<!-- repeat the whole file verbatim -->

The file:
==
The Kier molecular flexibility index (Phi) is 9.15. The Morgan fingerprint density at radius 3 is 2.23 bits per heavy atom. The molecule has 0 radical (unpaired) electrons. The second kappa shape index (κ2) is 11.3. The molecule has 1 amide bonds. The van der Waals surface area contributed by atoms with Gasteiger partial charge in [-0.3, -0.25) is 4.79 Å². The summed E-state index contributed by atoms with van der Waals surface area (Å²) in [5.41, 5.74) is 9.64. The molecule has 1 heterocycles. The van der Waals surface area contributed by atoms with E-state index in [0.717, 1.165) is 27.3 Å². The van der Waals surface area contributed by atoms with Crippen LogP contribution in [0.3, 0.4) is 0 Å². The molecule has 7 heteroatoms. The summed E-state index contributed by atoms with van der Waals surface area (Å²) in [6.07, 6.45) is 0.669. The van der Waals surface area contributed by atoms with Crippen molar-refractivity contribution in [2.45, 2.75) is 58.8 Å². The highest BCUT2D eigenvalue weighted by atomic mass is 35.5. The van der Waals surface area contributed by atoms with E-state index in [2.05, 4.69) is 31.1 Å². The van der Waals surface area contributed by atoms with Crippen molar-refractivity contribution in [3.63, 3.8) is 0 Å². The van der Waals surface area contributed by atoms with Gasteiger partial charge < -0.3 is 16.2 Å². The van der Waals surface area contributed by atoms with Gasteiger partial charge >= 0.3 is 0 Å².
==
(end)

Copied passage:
The Kier molecular flexibility index (Phi) is 9.15. The Morgan fingerprint density at radius 3 is 2.23 bits per heavy atom. The molecule has 0 radical (unpaired) electrons. The second kappa shape index (κ2) is 11.3. The molecule has 1 amide bonds. The van der Waals surface area contributed by atoms with Gasteiger partial charge in [-0.3, -0.25) is 4.79 Å². The summed E-state index contributed by atoms with van der Waals surface area (Å²) in [5.41, 5.74) is 9.64. The molecule has 1 heterocycles. The van der Waals surface area contributed by atoms with E-state index in [0.717, 1.165) is 27.3 Å². The van der Waals surface area contributed by atoms with Crippen LogP contribution in [0.3, 0.4) is 0 Å². The molecule has 7 heteroatoms. The summed E-state index contributed by atoms with van der Waals surface area (Å²) in [6.07, 6.45) is 0.669. The van der Waals surface area contributed by atoms with Crippen molar-refractivity contribution in [2.45, 2.75) is 58.8 Å². The highest BCUT2D eigenvalue weighted by atomic mass is 35.5. The van der Waals surface area contributed by atoms with E-state index in [2.05, 4.69) is 31.1 Å². The van der Waals surface area contributed by atoms with Crippen molar-refractivity contribution in [3.63, 3.8) is 0 Å². The van der Waals surface area contributed by atoms with Gasteiger partial charge < -0.3 is 16.2 Å². The van der Waals surface area contributed by atoms with Gasteiger partial charge >= 0.3 is 0 Å².